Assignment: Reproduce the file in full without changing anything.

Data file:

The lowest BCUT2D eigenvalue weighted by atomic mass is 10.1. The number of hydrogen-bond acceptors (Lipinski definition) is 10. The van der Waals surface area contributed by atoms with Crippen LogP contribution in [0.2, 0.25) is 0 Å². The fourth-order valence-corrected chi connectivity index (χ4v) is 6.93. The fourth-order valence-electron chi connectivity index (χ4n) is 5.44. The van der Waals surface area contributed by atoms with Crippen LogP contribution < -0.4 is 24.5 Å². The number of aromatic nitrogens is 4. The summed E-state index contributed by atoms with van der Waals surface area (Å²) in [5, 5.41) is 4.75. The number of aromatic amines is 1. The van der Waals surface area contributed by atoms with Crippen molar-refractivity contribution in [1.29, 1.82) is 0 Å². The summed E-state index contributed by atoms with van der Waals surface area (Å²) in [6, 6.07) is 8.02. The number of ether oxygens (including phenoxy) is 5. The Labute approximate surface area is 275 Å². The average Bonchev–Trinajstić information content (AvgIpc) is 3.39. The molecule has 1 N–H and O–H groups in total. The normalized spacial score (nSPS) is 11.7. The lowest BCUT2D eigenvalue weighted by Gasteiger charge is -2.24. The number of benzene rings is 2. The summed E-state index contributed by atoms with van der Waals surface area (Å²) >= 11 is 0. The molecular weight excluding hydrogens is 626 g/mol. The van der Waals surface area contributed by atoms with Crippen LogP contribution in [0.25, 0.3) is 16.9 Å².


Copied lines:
The lowest BCUT2D eigenvalue weighted by atomic mass is 10.1. The number of hydrogen-bond acceptors (Lipinski definition) is 10. The van der Waals surface area contributed by atoms with Crippen LogP contribution in [0.2, 0.25) is 0 Å². The fourth-order valence-corrected chi connectivity index (χ4v) is 6.93. The fourth-order valence-electron chi connectivity index (χ4n) is 5.44. The van der Waals surface area contributed by atoms with Crippen LogP contribution < -0.4 is 24.5 Å². The number of aromatic nitrogens is 4. The summed E-state index contributed by atoms with van der Waals surface area (Å²) in [5, 5.41) is 4.75. The number of aromatic amines is 1. The van der Waals surface area contributed by atoms with Crippen molar-refractivity contribution in [1.29, 1.82) is 0 Å². The summed E-state index contributed by atoms with van der Waals surface area (Å²) in [6, 6.07) is 8.02. The number of ether oxygens (including phenoxy) is 5. The Labute approximate surface area is 275 Å². The average Bonchev–Trinajstić information content (AvgIpc) is 3.39. The molecule has 1 N–H and O–H groups in total. The normalized spacial score (nSPS) is 11.7. The lowest BCUT2D eigenvalue weighted by Gasteiger charge is -2.24. The number of benzene rings is 2. The summed E-state index contributed by atoms with van der Waals surface area (Å²) >= 11 is 0. The molecular weight excluding hydrogens is 626 g/mol. The van der Waals surface area contributed by atoms with Crippen LogP contribution in [0.25, 0.3) is 16.9 Å².